Four lovely Canadian women with roots in Africa and Mexico form Malaika,
an upbeat, reggae/bluesy World group. This is a live CD, and the songs
include: "Zeze," "Georgia Come Home," "Home To Mexico," "Survival," "Always,"
the tongue-in-cheek "I Should Have Been David Duchovny's Bride," "Pilipili,"
"Beautiful Girl," "Who Is Safe," "Family Matters," the "Sound of Music"
song that was never written, "In Vienna," "To Paradise" ("Show me the
way to Paradise, Escape the games, run from the lies"), a stunning arrangement
of "All In The Game," and "Come Home Someday" ("Maybe I'd open up my patio
door to a beach scene that's never been found"). This is honest music,
blue-collar, in survival, coping with aging, no movie happy ending, but
we can still dream on, laugh and celebrate life, music. We can relate,
and judging by the audience response, so can everyone who hears Malaika.
A breath of real, tropical, fresh air from Canada!
Purported, by the Schmaries themselves, to be the last hurrah after a
nine year lifespan, "Hidden Agenda Items" careens into infinity with brash
outrageousness. Originals, such as "Ecclesiasticus 31:1" and "Bug Girl,"
are stars in their own unique musical galaxy, one that perhaps hasn't
been identified yet! With zest and humor ("Classic Rock/La Cucaracha"),
they fuse elements of the blues, world, and plainchant; the Bobs come
to mind as their spiritual counterparts. By the way, did we mention that
the Schmaries are women (two basses, two altos/sopranos), but discard
previously held notions about "girl a cappella groups"; they don't apply
here. "Hidden Agenda Items" is a fiery ascent into the outer limits!.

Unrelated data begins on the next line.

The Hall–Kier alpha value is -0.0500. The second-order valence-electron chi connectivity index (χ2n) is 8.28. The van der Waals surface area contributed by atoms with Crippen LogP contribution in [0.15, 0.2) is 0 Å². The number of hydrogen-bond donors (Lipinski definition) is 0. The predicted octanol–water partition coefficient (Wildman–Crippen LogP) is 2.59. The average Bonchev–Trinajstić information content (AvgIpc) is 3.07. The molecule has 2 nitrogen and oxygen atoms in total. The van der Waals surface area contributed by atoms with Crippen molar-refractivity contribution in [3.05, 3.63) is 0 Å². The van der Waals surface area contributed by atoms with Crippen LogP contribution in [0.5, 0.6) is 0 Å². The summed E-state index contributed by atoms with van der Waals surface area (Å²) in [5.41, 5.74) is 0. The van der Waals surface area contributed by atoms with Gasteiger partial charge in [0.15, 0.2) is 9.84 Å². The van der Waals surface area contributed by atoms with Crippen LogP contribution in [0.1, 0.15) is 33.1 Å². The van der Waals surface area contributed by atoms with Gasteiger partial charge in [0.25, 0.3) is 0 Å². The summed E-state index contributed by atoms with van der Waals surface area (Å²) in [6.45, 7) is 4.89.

Four incredibly smart women have combined their musical abilities to
write and create some of the cleverest, thought provoking, and humorous
tunes available. For humor, check out "I Put You There" and
"Little Fish." The politically inspired, classical sounding
"Uterus" is a no nonsense getoutofmyface tune. All in all the
thought provoking reflections are leavened by a collective intellect seldom
encountered in in a field so frequently thought of as "merely entertainment."
If you are willing to be harmonized into thinking differently than you
do now, this is for you!
This is chant with a modern twist! Twelve alluring women, dressed in
medieval garb, singing songs adapted from the Middle Ages. Some of the
songs, such as the French dance tune "Ah Si Mon Moine," are lightly accompanied
by period-appropriate instrumentation such as recorder or dulcimer. The
title track, "Salvo Virgo Virginum," "Veni, Veni" and "Verbum Caro" are
sung in Latin; several songs are sung in what must be construed to be
Middle English. "The Coventry Carol" and "Gaudete" are familiar holiday
songs to most; they are given simple treatment, as was typical of the
music of the era, which was defined by monophonic textures or unadorned
counterpoint. Much of the music performed was either religious in nature,
and sung as part of the Catholic Mass, or, if secular, was an accompaniment
for dancing. "Salva Nos" may be a classical recording, and as such it
is entirely respectable, but the "Mediaeval Babes" have a vitality that
is thoroughly contemporary.
Six women became instant international celebrities (rather than just
British) when Spike Lee chose them to participate on his television special
of a cappella groups in 1990. Among their tunes was "Higher and Higher,"
and theirs has become the styling and phrasing copied by almost everyone
since. Round Our way is a fine live recording of these singers doing that
well known song as well as another from that special, "Don't Let
Your Heart." Among the 14 tunes are "Baby, Baby," "I